One of the most challenging things for newcomers to understand about crypto is the lack of interoperability between ecosystems. Unless they know some of the technical aspects of blockchains, it’s natural for them to assume that all cryptocurrencies can work together.
When people buy tokens for the first time, they often do it through centralized exchanges like Coinbase. While users can keep all their tokens in one wallet and trade them from a single dashboard, the reality of limited interoperability becomes apparent when they begin self-custody or use decentralized exchanges.
From the outset of developing Paribus, we’ve always had the upcoming bull market in mind, especially the number of new users it will draw into crypto. That’s why we made interoperability a core principle of our project.
Even though we support Cardano, it might seem strange that we initially used Solidity, a language native to the Ethereum Virtual Machine (EVM). The reason was simple: at the time, Cardano had just integrated smart contracts, and it was easier to find developers and security audits for Solidity than experts in Cardano’s native language, Plutus. Also, Cardano had plans for an EVM-compatible sidechain, meaning we could code in Solidity and still launch on Cardano.
As Deniz, our CEO, explains, “Initially, when we started about two years ago, we spoke to IOG, and they had a plan for a KEVM sidechain to be developed. So we thought at the time, ok, Solidity developers are cheap, so we’ll hire Solidity developers instead of Haskell or Plutus, and we’ll deploy everything onto KEVM.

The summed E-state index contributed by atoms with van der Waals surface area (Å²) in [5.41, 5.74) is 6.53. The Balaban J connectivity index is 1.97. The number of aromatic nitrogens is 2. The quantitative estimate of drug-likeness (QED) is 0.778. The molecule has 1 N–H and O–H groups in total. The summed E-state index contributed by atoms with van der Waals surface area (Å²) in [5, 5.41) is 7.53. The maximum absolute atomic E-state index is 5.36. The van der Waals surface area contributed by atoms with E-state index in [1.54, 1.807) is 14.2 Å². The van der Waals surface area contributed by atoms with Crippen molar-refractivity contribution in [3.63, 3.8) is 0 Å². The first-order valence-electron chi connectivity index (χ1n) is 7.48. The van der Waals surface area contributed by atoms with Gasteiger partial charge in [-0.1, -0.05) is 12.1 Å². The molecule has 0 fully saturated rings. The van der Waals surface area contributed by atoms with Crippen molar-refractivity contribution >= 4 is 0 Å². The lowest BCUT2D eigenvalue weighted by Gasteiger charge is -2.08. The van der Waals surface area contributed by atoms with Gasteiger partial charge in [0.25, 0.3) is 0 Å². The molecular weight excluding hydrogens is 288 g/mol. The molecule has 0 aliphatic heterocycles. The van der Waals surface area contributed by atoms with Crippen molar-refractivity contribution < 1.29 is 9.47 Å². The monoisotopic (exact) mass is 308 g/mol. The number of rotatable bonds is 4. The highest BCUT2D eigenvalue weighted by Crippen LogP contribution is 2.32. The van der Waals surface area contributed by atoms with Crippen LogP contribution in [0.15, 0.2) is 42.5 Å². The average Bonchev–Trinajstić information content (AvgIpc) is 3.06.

“But as time went on, things changed, and IOG dropped the KEVM idea. That’s the reason our codebase is written in Solidity. It was always designed and intended to bring liquidity to Cardano. The only way to do that is to allow people to bridge their liquidity back and forth across Cardano. So we want to sit between Cardano and any other chain.”
As Deniz explained, due to the changing nature of development in the space, when the time came to launch Paribus, it became apparent that releasing it on a Cardano sidechain wouldn’t be possible. Having released our single-sided staking program on the Ethereum base layer and seeing the issue with gas fees, even during quiet times, we launched our mainnet V1 on Arbitrum.
In addition to much lower transaction costs, Arbitrum had a large volume of transactions and liquidity. As Wilson, our COO, said, “It’s one of the ecosystems with a lot of growth potential and some similarities to Cardano in its focus on having lower transaction costs. This is a big thing that’s plagued Ethereum for a very long time. That’s something that we don’t want to have as a main focus for our platform because gas fees suck, and we don’t want that to be a huge deterrent to people who are participating with our platform.”
Our ultimate goal is to make Paribus available on as many blockchain networks as possible. We want people to use our platform regardless of the chain their assets are on. To achieve this, we’re working on enabling different versions of Paribus to communicate with each other, effectively pooling liquidity while maintaining native support on each blockchain.
While we wait for the technology to catch up with our vision, we’re also exploring deploying on Coinbase’s chain, Base. Since Base is a Layer 2 chain built on top of Ethereum, deploying on it should be a relatively straightforward process.
We look forward to a future where seamless cross-chain transactions become a reality, enabling users to access Paribus regardless of their preferred blockchain. Together, we’re building a more interconnected crypto ecosystem for everyone.
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